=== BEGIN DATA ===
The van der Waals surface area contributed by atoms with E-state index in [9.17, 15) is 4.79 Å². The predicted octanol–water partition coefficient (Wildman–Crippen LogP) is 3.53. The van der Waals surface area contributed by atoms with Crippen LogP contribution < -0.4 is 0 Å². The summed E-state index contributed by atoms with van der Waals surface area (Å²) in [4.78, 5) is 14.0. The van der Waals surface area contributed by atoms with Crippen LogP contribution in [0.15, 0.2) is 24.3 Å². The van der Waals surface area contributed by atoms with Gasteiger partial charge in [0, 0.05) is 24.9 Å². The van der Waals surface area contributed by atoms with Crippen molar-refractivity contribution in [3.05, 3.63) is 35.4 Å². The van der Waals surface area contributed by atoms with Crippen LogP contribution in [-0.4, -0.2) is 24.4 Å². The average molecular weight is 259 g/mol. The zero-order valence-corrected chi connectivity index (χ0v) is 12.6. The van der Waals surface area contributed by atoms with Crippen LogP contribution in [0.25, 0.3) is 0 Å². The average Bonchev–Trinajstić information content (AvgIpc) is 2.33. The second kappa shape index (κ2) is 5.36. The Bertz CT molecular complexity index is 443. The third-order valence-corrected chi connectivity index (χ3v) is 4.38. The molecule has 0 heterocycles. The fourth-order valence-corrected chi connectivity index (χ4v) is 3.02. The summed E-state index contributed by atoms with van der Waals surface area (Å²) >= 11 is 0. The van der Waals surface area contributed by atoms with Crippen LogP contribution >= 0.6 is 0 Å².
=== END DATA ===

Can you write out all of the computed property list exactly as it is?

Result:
The van der Waals surface area contributed by atoms with E-state index in [9.17, 15) is 4.79 Å². The predicted octanol–water partition coefficient (Wildman–Crippen LogP) is 3.53. The van der Waals surface area contributed by atoms with Crippen LogP contribution < -0.4 is 0 Å². The summed E-state index contributed by atoms with van der Waals surface area (Å²) in [4.78, 5) is 14.0. The van der Waals surface area contributed by atoms with Crippen LogP contribution in [0.15, 0.2) is 24.3 Å². The van der Waals surface area contributed by atoms with Gasteiger partial charge in [0, 0.05) is 24.9 Å². The van der Waals surface area contributed by atoms with Crippen molar-refractivity contribution in [3.05, 3.63) is 35.4 Å². The van der Waals surface area contributed by atoms with Crippen LogP contribution in [-0.4, -0.2) is 24.4 Å². The average molecular weight is 259 g/mol. The zero-order valence-corrected chi connectivity index (χ0v) is 12.6. The van der Waals surface area contributed by atoms with Crippen LogP contribution in [0.25, 0.3) is 0 Å². The average Bonchev–Trinajstić information content (AvgIpc) is 2.33. The second kappa shape index (κ2) is 5.36. The Bertz CT molecular complexity index is 443. The third-order valence-corrected chi connectivity index (χ3v) is 4.38. The molecule has 0 heterocycles. The fourth-order valence-corrected chi connectivity index (χ4v) is 3.02. The summed E-state index contributed by atoms with van der Waals surface area (Å²) >= 11 is 0. The van der Waals surface area contributed by atoms with Crippen LogP contribution >= 0.6 is 0 Å².